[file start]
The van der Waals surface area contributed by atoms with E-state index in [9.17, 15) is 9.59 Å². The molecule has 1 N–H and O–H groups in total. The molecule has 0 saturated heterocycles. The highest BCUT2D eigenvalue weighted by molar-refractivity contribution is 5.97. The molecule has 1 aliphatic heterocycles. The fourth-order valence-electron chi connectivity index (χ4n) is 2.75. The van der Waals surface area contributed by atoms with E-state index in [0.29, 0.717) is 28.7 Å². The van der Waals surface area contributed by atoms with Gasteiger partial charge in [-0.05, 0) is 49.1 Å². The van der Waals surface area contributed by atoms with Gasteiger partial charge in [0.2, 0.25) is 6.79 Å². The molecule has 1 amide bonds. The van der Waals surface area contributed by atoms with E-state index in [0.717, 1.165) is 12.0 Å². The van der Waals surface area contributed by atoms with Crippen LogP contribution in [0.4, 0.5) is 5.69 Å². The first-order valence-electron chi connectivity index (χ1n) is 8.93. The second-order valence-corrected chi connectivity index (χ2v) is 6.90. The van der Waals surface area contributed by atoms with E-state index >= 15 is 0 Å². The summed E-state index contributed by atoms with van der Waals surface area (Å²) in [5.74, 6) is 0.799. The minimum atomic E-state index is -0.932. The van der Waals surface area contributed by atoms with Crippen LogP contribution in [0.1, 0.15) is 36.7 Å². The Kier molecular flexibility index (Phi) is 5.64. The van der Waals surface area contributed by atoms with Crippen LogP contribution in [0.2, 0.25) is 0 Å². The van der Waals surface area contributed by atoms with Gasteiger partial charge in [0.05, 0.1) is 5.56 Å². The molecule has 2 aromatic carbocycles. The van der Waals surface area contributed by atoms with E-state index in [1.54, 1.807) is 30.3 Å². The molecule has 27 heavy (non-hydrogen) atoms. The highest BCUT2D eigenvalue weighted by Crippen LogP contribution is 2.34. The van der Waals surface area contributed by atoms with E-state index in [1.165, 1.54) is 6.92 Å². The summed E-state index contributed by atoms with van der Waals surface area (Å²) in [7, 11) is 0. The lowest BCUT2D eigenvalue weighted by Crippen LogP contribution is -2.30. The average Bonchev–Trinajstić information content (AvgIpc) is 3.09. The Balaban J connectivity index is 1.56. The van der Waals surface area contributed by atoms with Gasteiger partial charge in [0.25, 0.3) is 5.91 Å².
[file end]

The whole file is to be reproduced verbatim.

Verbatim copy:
The van der Waals surface area contributed by atoms with E-state index in [9.17, 15) is 9.59 Å². The molecule has 1 N–H and O–H groups in total. The molecule has 0 saturated heterocycles. The highest BCUT2D eigenvalue weighted by molar-refractivity contribution is 5.97. The molecule has 1 aliphatic heterocycles. The fourth-order valence-electron chi connectivity index (χ4n) is 2.75. The van der Waals surface area contributed by atoms with E-state index in [0.29, 0.717) is 28.7 Å². The van der Waals surface area contributed by atoms with Gasteiger partial charge in [-0.05, 0) is 49.1 Å². The van der Waals surface area contributed by atoms with Gasteiger partial charge in [0.2, 0.25) is 6.79 Å². The molecule has 1 amide bonds. The van der Waals surface area contributed by atoms with E-state index in [0.717, 1.165) is 12.0 Å². The van der Waals surface area contributed by atoms with Crippen LogP contribution in [0.4, 0.5) is 5.69 Å². The first-order valence-electron chi connectivity index (χ1n) is 8.93. The second-order valence-corrected chi connectivity index (χ2v) is 6.90. The van der Waals surface area contributed by atoms with E-state index >= 15 is 0 Å². The summed E-state index contributed by atoms with van der Waals surface area (Å²) in [5.74, 6) is 0.799. The minimum atomic E-state index is -0.932. The van der Waals surface area contributed by atoms with Crippen LogP contribution in [0.1, 0.15) is 36.7 Å². The Kier molecular flexibility index (Phi) is 5.64. The van der Waals surface area contributed by atoms with Crippen LogP contribution in [0.2, 0.25) is 0 Å². The van der Waals surface area contributed by atoms with Gasteiger partial charge in [0.05, 0.1) is 5.56 Å². The molecule has 2 aromatic carbocycles. The van der Waals surface area contributed by atoms with E-state index in [1.54, 1.807) is 30.3 Å². The molecule has 27 heavy (non-hydrogen) atoms. The highest BCUT2D eigenvalue weighted by Crippen LogP contribution is 2.34. The van der Waals surface area contributed by atoms with E-state index in [1.165, 1.54) is 6.92 Å². The summed E-state index contributed by atoms with van der Waals surface area (Å²) in [7, 11) is 0. The lowest BCUT2D eigenvalue weighted by Crippen LogP contribution is -2.30. The average Bonchev–Trinajstić information content (AvgIpc) is 3.09. The Balaban J connectivity index is 1.56. The van der Waals surface area contributed by atoms with Gasteiger partial charge in [0.25, 0.3) is 5.91 Å².